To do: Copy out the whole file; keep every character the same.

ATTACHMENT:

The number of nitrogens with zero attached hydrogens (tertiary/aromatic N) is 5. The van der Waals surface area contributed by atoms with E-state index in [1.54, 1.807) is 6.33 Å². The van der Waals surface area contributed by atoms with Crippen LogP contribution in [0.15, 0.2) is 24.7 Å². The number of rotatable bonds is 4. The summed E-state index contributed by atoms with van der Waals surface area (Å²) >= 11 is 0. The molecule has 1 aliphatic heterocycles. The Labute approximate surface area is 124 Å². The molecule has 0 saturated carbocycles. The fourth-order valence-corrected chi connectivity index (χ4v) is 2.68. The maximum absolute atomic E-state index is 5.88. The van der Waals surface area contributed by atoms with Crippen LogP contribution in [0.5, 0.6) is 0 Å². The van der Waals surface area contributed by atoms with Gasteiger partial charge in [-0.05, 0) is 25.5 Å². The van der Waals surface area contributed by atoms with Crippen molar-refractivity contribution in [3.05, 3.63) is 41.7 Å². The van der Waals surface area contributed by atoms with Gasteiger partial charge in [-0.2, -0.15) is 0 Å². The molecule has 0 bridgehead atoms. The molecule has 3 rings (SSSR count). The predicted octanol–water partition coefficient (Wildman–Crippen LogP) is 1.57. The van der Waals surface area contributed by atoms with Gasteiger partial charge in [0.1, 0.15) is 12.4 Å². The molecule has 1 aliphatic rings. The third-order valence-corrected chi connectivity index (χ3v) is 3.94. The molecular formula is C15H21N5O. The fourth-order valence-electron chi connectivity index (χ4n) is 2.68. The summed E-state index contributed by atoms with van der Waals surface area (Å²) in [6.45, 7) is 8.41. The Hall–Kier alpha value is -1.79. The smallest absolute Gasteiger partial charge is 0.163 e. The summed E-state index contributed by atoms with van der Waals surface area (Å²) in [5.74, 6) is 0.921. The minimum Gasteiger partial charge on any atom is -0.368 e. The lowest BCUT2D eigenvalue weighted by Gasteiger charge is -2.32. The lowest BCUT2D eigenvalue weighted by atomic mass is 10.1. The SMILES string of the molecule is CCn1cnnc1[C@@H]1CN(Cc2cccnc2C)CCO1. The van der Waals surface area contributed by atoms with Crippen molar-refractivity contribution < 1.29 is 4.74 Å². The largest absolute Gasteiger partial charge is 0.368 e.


The number of nitrogens with zero attached hydrogens (tertiary/aromatic N) is 5. The van der Waals surface area contributed by atoms with E-state index in [1.54, 1.807) is 6.33 Å². The van der Waals surface area contributed by atoms with Crippen LogP contribution in [0.15, 0.2) is 24.7 Å². The number of rotatable bonds is 4. The summed E-state index contributed by atoms with van der Waals surface area (Å²) >= 11 is 0. The molecule has 1 aliphatic heterocycles. The Labute approximate surface area is 124 Å². The molecule has 0 saturated carbocycles. The fourth-order valence-corrected chi connectivity index (χ4v) is 2.68. The maximum absolute atomic E-state index is 5.88. The van der Waals surface area contributed by atoms with Crippen LogP contribution in [0.5, 0.6) is 0 Å². The van der Waals surface area contributed by atoms with Gasteiger partial charge in [-0.05, 0) is 25.5 Å². The van der Waals surface area contributed by atoms with Crippen molar-refractivity contribution in [3.05, 3.63) is 41.7 Å². The van der Waals surface area contributed by atoms with Gasteiger partial charge in [-0.2, -0.15) is 0 Å². The molecule has 0 bridgehead atoms. The molecule has 3 rings (SSSR count). The predicted octanol–water partition coefficient (Wildman–Crippen LogP) is 1.57. The van der Waals surface area contributed by atoms with Gasteiger partial charge in [0.1, 0.15) is 12.4 Å². The molecule has 1 aliphatic rings. The third-order valence-corrected chi connectivity index (χ3v) is 3.94. The molecular formula is C15H21N5O. The fourth-order valence-electron chi connectivity index (χ4n) is 2.68. The summed E-state index contributed by atoms with van der Waals surface area (Å²) in [6.45, 7) is 8.41. The Hall–Kier alpha value is -1.79. The smallest absolute Gasteiger partial charge is 0.163 e. The summed E-state index contributed by atoms with van der Waals surface area (Å²) in [5.74, 6) is 0.921. The minimum Gasteiger partial charge on any atom is -0.368 e. The lowest BCUT2D eigenvalue weighted by Gasteiger charge is -2.32. The lowest BCUT2D eigenvalue weighted by atomic mass is 10.1. The SMILES string of the molecule is CCn1cnnc1[C@@H]1CN(Cc2cccnc2C)CCO1. The van der Waals surface area contributed by atoms with Crippen molar-refractivity contribution < 1.29 is 4.74 Å². The largest absolute Gasteiger partial charge is 0.368 e.